Ex-DJ who claimed that drugs found in her urine were from slimming pills now admits the truth
The Straits Times
Tuesday, Jan 10, 2017
In a bid to escape prosecution for taking drugs, a former nightclub disc jockey claimed that psychiatric medication, spiked alcoholic drinks or health supplements could have been the cause of methamphetamine in her urine, a district court heard yesterday.
Low Lovynn Lagman, 33, finally settled on a slimming pill she had taken on the day of her arrest.
She claimed she had bought sample packs of Grenade Thermo Detonator pills from someone she called "Sudar" at the Tampines branch of True Fitness gym in March 2014.
This weight loss pill, available online, was obtained by the authorities from a local distributor for analysis, but was not found to contain a controlled drug.
Low had tampered with the contents of the capsule, which was contained in a sealed blister pack. The capsule was analysed and found to have been adulterated with methamphetamine. Low even had a gym employee forge her electronic records to say she had joined in March 2014 when she had actually joined in July that year, shortly before her trial.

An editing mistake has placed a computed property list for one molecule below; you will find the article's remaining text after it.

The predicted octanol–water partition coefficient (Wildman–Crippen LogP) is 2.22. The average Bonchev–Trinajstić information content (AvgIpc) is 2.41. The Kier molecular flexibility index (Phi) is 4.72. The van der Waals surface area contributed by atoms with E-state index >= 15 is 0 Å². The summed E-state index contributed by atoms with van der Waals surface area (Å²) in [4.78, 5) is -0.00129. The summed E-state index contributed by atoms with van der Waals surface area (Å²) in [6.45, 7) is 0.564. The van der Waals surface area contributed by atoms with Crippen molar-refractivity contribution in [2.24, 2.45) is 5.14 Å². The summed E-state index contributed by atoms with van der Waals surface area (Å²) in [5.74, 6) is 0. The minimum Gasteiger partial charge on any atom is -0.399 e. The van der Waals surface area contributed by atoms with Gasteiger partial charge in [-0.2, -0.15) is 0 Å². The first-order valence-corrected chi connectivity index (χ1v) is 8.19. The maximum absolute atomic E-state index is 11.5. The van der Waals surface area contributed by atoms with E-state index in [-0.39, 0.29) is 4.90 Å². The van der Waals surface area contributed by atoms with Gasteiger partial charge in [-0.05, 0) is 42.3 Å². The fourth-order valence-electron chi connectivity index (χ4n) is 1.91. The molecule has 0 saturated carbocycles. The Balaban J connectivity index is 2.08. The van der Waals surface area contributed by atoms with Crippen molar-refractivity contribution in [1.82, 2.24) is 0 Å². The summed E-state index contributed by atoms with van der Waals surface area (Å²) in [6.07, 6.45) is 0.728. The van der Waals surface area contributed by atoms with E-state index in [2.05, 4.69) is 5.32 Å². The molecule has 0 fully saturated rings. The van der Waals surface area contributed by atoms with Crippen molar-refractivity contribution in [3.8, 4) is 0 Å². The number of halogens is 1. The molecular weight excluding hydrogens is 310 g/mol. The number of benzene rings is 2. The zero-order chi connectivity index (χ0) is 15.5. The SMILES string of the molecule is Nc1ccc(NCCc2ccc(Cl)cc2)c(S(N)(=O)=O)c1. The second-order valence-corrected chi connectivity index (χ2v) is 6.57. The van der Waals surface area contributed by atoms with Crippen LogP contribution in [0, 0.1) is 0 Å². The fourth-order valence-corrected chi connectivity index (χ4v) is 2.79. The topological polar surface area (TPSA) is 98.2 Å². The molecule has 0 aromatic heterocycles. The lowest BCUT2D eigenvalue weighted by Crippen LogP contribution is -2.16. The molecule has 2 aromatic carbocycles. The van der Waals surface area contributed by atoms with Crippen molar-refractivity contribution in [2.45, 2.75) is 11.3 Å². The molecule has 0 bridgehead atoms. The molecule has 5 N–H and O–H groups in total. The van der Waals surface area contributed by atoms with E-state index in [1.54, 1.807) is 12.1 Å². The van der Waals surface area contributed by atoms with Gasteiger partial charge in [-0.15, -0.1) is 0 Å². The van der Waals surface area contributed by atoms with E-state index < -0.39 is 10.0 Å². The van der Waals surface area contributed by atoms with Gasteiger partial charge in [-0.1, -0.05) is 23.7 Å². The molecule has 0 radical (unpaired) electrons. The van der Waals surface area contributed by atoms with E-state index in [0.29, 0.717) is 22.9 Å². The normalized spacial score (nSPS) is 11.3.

Deputy Public Prosecutor Sharmila Sripathy-Shanaz, together with Assistant Public Prosecutor Koh Huimin, revealed this in court yesterday after Low admitted to one charge of taking the controlled drug on April 22, 2014.
Low had gone on trial for two days before she threw in the towel.
Now a secretary, Low was first arrested on Dec 14, 2010, for consuming methamphetamine.
More than three years later, on April 24, 2014, a surprise urine test, taken when she went to the Central Narcotics Bureau for an interview, detected the drug.
In the investigations that followed, she made several claims to cover up her offence until June 2015, when she definitively attributed the methamphetamine to her taking the slimming medication on the day of her arrest.
In October, she provided the prosecution with two documents - one claiming that she joined the gym in March 2014 and another showing a written agreement of her two-year membership with the gym.
"The accused provided these documents to the prosecution knowing that they had been doctored and contained false information," said DPP Sharmila.
Low reckoned the forged electronic gym record would support her claim that she had bought the pills at the gym some time in March 2014 when she had in fact joined months later. Investigations showed she had forged the date on the written gym contract.
The case was adjourned to Feb 28. The maximum penalty for consuming a controlled drug is 10 years' jail and a $20,000 fine.